Like many his age, the inception of his poker career dated back to 2003 and the WSOP on ESPN.

“I was one of those people who watched the ’03 World Series of Poker and was like, this is cool,” Marasco said. “And then I had a group of friends who on Friday nights we’d just hang out and play poker.”

The middle-school-aged Marasco began to switch his free-time focus from playing as the Master Chief in Halo to playing poker. But while his friends continued to get better on the Xbox, Marasco dove deeper into cards.

By the time Marasco was a freshman in college, he’d studied for years. It was just before Black Friday when the money and action in the U.S. were at an all-time high, but Marasco wasn’t ready to turn pro just yet.

“I think it was Barry Greenstein who talked a lot about ‘having a life’ and so at that period, I became more interested in having experiences. After playing a lot during my freshman year, my sophomore year I did this international school in Prague. It’s ironic because I could have been going to a casino and playing but I was just like, I would rather just be 19 and go to the bar with people. So I kind of put poker on the back burner.”

He continued his studies, got his degree from Boston University, and moved to Los Angeles. In L.A. Marasco found himself working a number of odd jobs from being a production assistant on film sets to working in a pizzeria. And occasionally, heading to The Bike for cash games. That’s also where he started taking classes at UCB.

A move from L.A. to New York saw Marasco, diving even deeper into both poker and improv.

There would be days of solitary sessions of grinding online, then nights of performing comedy on stage in the NY improv scene. Some Sundays he’d be making deep runs in the biggest tournaments NJ had to offer, other Sundays he’d be performing on-stage for a hundred people at the UCB.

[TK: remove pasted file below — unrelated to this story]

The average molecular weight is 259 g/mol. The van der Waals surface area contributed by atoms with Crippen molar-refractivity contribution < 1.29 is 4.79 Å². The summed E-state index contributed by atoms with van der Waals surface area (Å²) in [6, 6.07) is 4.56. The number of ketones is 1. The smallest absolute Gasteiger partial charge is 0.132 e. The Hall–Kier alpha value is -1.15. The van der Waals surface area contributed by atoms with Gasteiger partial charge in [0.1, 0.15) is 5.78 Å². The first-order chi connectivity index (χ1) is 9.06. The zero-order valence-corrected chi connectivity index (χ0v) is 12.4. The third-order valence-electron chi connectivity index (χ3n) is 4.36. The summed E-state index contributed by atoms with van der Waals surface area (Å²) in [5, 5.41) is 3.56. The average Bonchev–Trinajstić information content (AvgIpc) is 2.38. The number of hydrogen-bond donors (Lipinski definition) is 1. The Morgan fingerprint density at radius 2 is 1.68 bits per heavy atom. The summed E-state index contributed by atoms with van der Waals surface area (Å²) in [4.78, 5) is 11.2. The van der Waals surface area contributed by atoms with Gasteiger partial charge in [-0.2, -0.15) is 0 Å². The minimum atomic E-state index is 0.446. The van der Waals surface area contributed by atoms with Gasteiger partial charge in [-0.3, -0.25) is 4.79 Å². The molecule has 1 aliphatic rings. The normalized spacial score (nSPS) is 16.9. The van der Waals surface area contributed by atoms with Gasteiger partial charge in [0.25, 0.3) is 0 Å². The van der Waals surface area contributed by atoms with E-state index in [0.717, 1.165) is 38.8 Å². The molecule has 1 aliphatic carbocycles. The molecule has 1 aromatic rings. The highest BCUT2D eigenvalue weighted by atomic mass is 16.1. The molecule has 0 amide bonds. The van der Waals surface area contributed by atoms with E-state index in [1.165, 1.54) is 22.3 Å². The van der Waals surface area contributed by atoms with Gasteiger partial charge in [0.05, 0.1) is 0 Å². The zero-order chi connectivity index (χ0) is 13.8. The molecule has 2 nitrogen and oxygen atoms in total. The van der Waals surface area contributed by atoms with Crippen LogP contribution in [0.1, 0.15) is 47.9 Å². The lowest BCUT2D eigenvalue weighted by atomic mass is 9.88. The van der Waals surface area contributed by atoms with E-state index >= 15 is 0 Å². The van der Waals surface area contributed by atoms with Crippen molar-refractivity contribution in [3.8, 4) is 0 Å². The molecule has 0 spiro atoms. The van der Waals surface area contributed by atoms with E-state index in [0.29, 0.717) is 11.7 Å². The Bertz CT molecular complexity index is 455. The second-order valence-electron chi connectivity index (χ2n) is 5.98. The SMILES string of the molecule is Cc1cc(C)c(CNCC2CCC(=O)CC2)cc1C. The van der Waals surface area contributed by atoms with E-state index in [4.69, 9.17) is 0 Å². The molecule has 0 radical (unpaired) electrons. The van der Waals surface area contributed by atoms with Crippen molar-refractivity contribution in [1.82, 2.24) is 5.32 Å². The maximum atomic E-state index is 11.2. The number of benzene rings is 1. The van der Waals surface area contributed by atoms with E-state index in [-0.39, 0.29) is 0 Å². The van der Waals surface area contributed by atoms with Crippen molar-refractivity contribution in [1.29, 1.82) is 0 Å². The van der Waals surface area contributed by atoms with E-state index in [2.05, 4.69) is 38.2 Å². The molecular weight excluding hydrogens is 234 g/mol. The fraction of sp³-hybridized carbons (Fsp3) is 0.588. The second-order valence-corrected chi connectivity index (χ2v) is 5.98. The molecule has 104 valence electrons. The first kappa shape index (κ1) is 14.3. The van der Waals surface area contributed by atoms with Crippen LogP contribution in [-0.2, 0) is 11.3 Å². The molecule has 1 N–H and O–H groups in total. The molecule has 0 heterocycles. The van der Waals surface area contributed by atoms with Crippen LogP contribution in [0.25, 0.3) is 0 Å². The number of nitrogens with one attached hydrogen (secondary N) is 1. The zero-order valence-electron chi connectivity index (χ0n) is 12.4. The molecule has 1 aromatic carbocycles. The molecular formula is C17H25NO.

“One thing I know for sure, in a weird way, I developed a work ethic to a level I didn’t think I had in me from improv. We spent so much time practicing and doing it. So much so that I was like ‘wow, you can get really good at a thing very fast if you do it a lot and are very immersed in it’.”

Marasco did immerse himself in it, at one point he tracked that he performed well over 100 shows in a single year.

“Watching Frank perform improv you’re struck by how quick he is to observe and react to the reality taking place on stage,” said Ernest Myers, a poker enthusiast and UCB performer based in New York. “For as funny and laid back as he is, he has this side to him that’s very analytical, very studious and he applies that same discipline to both poker and improv.”

The work ethic he took away from improv is one that helped Marasco take his next step in poker. He was working as a mailroom manager in New York, trying to find a way to play poker, perform comedy, and just stay awake during the day. He would plan to take naps on the subway just to try and catch up on sleep. But poker was increasingly profitable and Marasco was performing regularly on stage at UCB. Something had to give.

It’s been roughly three years that Marasco quit his job and started playing for a living. And until recently, he’d been keeping a low profile not branching out into the poker community the same as he did in improv. But a pair of runner up finishes in the 2018 Borgata Spring Poker Open raised some eyebrows. While another pair of deep runs in World Poker Tour side events had some on the East Coast taking notice as well.

“I never thought of myself as being a poker player that anyone would care about figuring out what his screen name was or following or even interviewing. All of a sudden people I don’t know would chat to me using my real name. It’s surreal, I guess is the best way I could describe it. I don’t even think I’m famous at all, just the fact that anyone even cares about me and poker is surreal,” he said. “I think it is actually good and I’ve been trying to get more into the actual community because I’ve not been part of the poker community socially at all for a long time. And it’s kind of weird.”

As for what’s next for Marasco, in his pursuits of both poker and improv, well…he’s planning on playing it by ear.

One thing is for sure, Marasco will be setting up shop in New Jersey to battle for a WSOP bracelet in July and, should travel restrictions ease, he’ll travel to chase a bracelet on GGPoker through the beginning of September.

As for improv, the current conditions don’t offer any timeline for when he might return to the stage.

“I love improv and it’s still so fun for me but I think I’m kind of just waiting to see what happens.”